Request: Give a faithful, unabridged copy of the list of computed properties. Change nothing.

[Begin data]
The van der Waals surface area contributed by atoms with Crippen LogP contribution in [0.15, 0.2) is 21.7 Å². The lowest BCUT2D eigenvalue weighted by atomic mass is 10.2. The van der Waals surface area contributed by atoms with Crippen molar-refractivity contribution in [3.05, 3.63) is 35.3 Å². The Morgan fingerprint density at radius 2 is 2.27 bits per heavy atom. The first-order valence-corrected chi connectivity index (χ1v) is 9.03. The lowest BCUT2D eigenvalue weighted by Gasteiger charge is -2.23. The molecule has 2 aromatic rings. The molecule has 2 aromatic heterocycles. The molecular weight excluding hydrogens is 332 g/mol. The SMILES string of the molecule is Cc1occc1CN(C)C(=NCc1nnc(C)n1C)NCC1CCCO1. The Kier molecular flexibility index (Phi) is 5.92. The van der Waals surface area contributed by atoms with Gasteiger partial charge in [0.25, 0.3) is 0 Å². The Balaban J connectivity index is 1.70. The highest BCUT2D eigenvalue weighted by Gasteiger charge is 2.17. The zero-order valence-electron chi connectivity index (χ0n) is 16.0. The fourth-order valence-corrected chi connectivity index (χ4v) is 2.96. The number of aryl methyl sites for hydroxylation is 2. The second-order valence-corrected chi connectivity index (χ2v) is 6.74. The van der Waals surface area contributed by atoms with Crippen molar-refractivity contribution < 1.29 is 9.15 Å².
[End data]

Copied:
The van der Waals surface area contributed by atoms with Crippen LogP contribution in [0.15, 0.2) is 21.7 Å². The lowest BCUT2D eigenvalue weighted by atomic mass is 10.2. The van der Waals surface area contributed by atoms with Crippen molar-refractivity contribution in [3.05, 3.63) is 35.3 Å². The Morgan fingerprint density at radius 2 is 2.27 bits per heavy atom. The first-order valence-corrected chi connectivity index (χ1v) is 9.03. The lowest BCUT2D eigenvalue weighted by Gasteiger charge is -2.23. The molecule has 2 aromatic rings. The molecule has 2 aromatic heterocycles. The molecular weight excluding hydrogens is 332 g/mol. The SMILES string of the molecule is Cc1occc1CN(C)C(=NCc1nnc(C)n1C)NCC1CCCO1. The Kier molecular flexibility index (Phi) is 5.92. The van der Waals surface area contributed by atoms with Gasteiger partial charge in [0.25, 0.3) is 0 Å². The Balaban J connectivity index is 1.70. The highest BCUT2D eigenvalue weighted by Gasteiger charge is 2.17. The zero-order valence-electron chi connectivity index (χ0n) is 16.0. The fourth-order valence-corrected chi connectivity index (χ4v) is 2.96. The number of aryl methyl sites for hydroxylation is 2. The second-order valence-corrected chi connectivity index (χ2v) is 6.74. The van der Waals surface area contributed by atoms with Crippen molar-refractivity contribution < 1.29 is 9.15 Å².